Water Resources

Flushing Guidance for Buildings Following Shutdown

Businesses are returning to work after an extended shutdown due to COVID-19 public health shelter in place orders. If a building has been vacant and dormant, water use has been reduced, which could result in a degradation in water quality. Stagnant water can harbor bacteria, so it is important to flush your water system before you begin using the water again. Our water supplier has provided guidance with steps to take when restoring water service.  

Local Water Supply

Palo Alto’s water comes from the San Francisco Public Utilities Commission (SFPUC). This high quality water supply consists almost entirely of Sierra Nevada snowmelt delivered through the Hetch Hetchy water distribution system.  Precipitation levels can vary greatly within any given year. Even though we may experience periods of wet weather, a warm dry spell can affect water supplies later in the year. These climate conditions, along with our limited long-term water supplies, mean it is in our best interest to use water as efficiently as possible, regardless of drought conditions. Read the City of Palo Alto's 2015 Urban Water Management Plan. There since has been minor edits to the 2015 Urban Water Management Plan.

Water Quality & Annual Consumer Confidence Report

The City of Palo Alto Utilities and our water supplier are required by law to adhere to strict health and safety standards for potable drinking water. Every year we publish an annual Consumer Confidence Report which informs customers about the City's water quality. This report is also available in Mandarin and Spanish. Past annual reports are provided below on this webpage.  If you would like a copy of the report mailed to you, please email us at UtilitiesCommunications@cityofpaloalto.org or call (650) 329-2417 to submit a request. Click here for the 2016 Public Health Goals Report. Read about tap water quality versus bottled water.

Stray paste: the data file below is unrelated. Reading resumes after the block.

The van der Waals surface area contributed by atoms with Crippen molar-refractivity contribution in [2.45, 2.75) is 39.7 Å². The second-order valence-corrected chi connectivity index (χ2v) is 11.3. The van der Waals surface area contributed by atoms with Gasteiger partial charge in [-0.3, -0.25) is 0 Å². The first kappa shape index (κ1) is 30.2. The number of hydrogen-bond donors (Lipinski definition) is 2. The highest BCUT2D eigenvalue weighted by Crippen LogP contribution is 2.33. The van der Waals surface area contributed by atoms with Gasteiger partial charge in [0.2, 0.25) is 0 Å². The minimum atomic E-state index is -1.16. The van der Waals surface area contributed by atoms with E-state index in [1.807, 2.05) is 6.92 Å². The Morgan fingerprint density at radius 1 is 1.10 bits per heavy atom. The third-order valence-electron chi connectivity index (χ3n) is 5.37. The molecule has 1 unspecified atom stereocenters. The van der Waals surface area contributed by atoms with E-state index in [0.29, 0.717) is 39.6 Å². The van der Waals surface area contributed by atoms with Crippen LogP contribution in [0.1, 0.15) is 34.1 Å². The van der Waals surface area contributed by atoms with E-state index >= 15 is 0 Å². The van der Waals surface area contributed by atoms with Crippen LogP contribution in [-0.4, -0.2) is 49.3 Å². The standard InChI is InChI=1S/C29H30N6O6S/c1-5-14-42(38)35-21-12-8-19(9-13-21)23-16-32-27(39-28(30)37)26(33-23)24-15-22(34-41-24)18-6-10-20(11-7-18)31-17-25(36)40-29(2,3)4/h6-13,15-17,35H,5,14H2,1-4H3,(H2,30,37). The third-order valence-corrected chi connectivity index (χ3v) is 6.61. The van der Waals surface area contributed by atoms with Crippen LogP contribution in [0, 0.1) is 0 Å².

Water Quality Parameters

As of October 18, 2020:  The Hetch Hetchy Aqueduct (HH) is currently providing about 180 MGD of supply. On Sunday, October 18, the Sunol Valley Water Treatment Plant (SVWTP) will come into service to supplement the Regional Water System supply.  On Monday, October 19, the Harry Tracy Water Treatment Plant (HTWTP) will be placed in standby for maintenance activities.  This operational configuration is expected to last for a month. 

The following table compares water quality parameters at Irvington Portal.  This data is based on the most recent sampling results and represents an estimate of how the blend parameters will change.  Some fluctuations in water quality parameters may occur while adjustments are made during the source water transition. 


 Parameter As of 10/15/20 As of 10/19/20
HH Flow (MGD)   180 180
HTWTP Flow (MGD)  40 0
SVWTP Flow (MGD)  0 40
 Total Chlorine Residual (mg/L)  3.0 3.0
 Free Ammonia-N (mg/L) 0.04 0.04
 pH 9.5 9.6
 Turbidity (NTU) 0.2 0.18
 Conductivity (uS/cm) 51 113
 Hardness (mg/L) 10 31
 Alkalinity (mg/L) 13 34
 TOC (mg/L) 1.4 2.0

Highly Sensitive Customers